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Piney Woods

From Academic Kids

The Piney Woods viewed from Loop 390 outside of
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The Piney Woods viewed from Loop 390 outside of Marshall, Texas

The Piney Woods is a terrestrial ecoregion in the Southern United States covering 54,400 mi˛ (140,900 km˛) of East Texas, Southern Arkansas, Western Louisiana, and the Southeastern Oklahoma. This coniferous forest, is dominated by several species of pine, including Longleaf Pine, Shortleaf Pine and Loblolly Pine, as well as several varieties of hardwoods including Hickory and Oak. National Geographic considers the Piney Woods to be one of the fastest disappearing ecoregions in the Southeastern United States

Contents

Flora and Fauna

Flora

The region has heavy to moderate rainfall, receiving over 150 cm (60 inches) of rain per year. Many deciduous trees such as Magnolia, Sweet gum, Tupelo, and Yaupon Holly, in addition to Hickories and Oaks, can be found among Pines. Wisteria is also common place and can cover entire groves of trees in the wild. Flowering species of tree, such as Dogwood and the Eastern Redbud are also now common in the wild.

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A creek running through the Piney Woods in Northeast Texas

Two varieties of wetlands are common in the Piney Woods: bayous are generally found near rivers and sloughs which are generally found near creeks. In bayous Bald cypress and Spanish moss, as well as the non-native Lily pad, are common plants. Sloughs are shallow pools of standing water that most trees are capable of growing in. Though some species such as the Purple bladderwort, a small carnivorous plant, have found a niche in sloughs.

Hearty species of Prickley pear cactus and Yucca can be found both in the forests and wetlands.

The indigenous Texas trailing phlox is an endangered species.

Fauna

Mammals such as: Eastern Cottontail rabbits, Eastern Gray Squirrels, Opossums, White-tailed Deer, and two species of Bats; and Reptiles such as: Cottonmouth Water Moccasins, Prairie Kingsnakes, Slender Glass Lizards, and Squirrel Tree Frogs, thrive in the Piney Woods. A large variety of birds from Cranes and Vultures to individual species like the Mocking bird and the endangered Red-cockaded woodpecker. Alligators and Bears are rare today, but still live in remote bayous and thickets. The most common fish is Catfish, which are a native species but also stocked in local reservoirs. A small crustacean called Crayfish is common along river and creek banks.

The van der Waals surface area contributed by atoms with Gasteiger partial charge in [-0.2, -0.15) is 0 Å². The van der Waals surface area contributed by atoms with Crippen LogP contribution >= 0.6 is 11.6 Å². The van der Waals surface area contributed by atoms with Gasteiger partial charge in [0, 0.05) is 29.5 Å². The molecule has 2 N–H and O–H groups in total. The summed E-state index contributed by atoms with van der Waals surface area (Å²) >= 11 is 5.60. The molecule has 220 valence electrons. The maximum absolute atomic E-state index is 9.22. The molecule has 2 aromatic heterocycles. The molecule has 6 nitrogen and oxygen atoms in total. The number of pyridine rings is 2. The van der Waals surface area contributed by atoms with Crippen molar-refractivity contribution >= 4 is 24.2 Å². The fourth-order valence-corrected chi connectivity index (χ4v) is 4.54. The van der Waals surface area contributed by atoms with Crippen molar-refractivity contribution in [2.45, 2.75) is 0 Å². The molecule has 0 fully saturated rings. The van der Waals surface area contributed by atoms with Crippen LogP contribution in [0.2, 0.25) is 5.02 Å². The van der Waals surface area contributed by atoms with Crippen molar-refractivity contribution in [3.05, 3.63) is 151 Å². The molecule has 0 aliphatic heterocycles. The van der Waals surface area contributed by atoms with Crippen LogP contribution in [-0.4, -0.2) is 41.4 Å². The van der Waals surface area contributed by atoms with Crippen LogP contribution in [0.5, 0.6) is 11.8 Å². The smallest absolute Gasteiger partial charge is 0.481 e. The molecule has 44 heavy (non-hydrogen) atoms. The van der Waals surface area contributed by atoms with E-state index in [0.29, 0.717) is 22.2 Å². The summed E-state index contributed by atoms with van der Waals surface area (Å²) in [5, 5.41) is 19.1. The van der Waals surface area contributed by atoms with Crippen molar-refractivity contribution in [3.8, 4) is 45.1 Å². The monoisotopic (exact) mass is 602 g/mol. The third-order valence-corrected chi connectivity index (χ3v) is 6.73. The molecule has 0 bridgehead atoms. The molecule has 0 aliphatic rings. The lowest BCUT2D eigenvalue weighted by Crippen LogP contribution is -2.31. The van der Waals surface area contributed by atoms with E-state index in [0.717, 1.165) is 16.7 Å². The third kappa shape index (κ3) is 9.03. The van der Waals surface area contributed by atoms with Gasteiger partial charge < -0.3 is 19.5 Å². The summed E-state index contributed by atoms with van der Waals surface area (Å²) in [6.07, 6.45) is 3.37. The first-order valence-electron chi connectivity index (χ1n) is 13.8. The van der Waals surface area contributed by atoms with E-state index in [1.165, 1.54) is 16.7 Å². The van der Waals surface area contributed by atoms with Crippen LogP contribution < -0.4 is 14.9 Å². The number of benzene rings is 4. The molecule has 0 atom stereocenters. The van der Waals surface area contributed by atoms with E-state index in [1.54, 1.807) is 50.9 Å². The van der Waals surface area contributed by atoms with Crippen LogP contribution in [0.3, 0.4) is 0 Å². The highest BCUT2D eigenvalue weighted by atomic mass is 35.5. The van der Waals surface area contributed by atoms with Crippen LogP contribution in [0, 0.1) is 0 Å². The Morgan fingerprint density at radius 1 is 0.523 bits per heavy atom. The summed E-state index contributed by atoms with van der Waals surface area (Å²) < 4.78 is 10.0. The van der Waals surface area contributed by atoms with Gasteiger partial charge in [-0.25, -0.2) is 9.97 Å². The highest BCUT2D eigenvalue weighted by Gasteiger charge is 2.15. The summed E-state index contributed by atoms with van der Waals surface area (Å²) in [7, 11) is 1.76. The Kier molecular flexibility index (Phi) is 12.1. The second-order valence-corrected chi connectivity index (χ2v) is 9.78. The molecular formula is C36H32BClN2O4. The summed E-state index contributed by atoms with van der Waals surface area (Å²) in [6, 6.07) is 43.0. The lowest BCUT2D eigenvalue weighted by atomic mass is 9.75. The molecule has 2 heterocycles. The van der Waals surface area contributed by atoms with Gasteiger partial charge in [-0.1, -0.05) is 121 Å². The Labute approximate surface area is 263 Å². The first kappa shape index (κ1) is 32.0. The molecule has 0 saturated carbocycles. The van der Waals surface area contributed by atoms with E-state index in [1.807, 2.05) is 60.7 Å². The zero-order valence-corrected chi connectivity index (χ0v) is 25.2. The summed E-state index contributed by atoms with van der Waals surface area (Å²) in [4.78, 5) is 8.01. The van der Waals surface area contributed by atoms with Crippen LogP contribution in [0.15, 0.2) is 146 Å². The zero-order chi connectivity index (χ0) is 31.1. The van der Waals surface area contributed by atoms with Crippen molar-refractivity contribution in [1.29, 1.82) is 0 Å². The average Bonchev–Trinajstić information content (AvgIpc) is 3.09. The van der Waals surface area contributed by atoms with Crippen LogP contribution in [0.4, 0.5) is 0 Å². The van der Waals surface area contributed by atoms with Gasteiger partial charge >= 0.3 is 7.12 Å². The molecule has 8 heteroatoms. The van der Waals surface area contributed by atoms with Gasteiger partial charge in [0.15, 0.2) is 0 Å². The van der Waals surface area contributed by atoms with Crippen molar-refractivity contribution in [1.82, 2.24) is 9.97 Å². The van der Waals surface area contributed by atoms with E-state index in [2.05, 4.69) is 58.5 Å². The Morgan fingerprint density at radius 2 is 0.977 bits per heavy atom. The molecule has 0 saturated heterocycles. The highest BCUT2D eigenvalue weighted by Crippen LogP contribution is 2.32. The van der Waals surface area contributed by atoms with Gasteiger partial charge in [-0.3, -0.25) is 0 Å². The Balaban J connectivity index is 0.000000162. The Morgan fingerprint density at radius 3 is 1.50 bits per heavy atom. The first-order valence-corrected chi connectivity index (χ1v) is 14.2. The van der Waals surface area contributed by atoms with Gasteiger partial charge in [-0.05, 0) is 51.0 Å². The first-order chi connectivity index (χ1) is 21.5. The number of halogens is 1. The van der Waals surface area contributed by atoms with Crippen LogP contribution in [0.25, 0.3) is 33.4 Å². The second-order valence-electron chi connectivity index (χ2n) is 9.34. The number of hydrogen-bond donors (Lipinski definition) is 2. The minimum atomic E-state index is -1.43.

Piney Woods of East Texas

The majority of the commercial timber growing and wood processing in the state of Texas takes place in the Piney Woods region, which contains about 5 million ha (12.5 million acres) of commercial forestland.

This area includes at least 17 state parks: Atlanta State Park, Caddoan Mounds State Historic Site, Caddo Lake State Park, Daingerfield State Park, Governor Hogg Shrine Historic Site (Quitman), Huntsville State Park, Jim Hogg Historic Site (Rusk), Lake Bob Sandlin State Park, Lake Livingston State Park, Martin Creek Lake State Park, Martin Dies Jr. State Park (Jasper), Mission Tejas State Park, Rusk and Palestine State Parks, Starr Family State Historic Site, Texas State Railroad State Park, Tyler State Park, and Village Creek State Park. Four National Forests - Angelina (Jasper), Sabine, Davy Crockett, and Sam Houston (Huntsville)- are found in the "Piney Woods" of East Texas. These National Forests include some 634,912 acres (256,900 ha) in 12 counties.

Reference


 
Texas
Flag of Texas
Regions: Arklatex | Big Bend | Central Texas | Dallas/Fort Worth Metroplex | East Texas | Edwards Plateau | Houston Metropolitan Area | North Texas | Northeast Texas | Piney Woods | Rio Grande Valley | Texas Hill Country | Texas Panhandle | Llano Estacado | Southeast Texas | South Texas | West Texas
Metropolitan Areas: Abilene | Amarillo | Austin-Round Rock | Beaumont-Port Arthur | Brownsville-Harlingen | College Station-Bryan | Corpus Christi | Dallas-Fort Worth-Arlington | El Paso | Houston-Sugar Land-Baytown | Killeen-Temple | Laredo | Longview-Marshall | Lubbock | McAllen-Edinburg-Mission | Midland | Odessa | San Angelo | San Antonio | Sherman-Denison | Texarkana | Tyler | Victoria | Waco | Wichita Falls
See also: List of Texas counties

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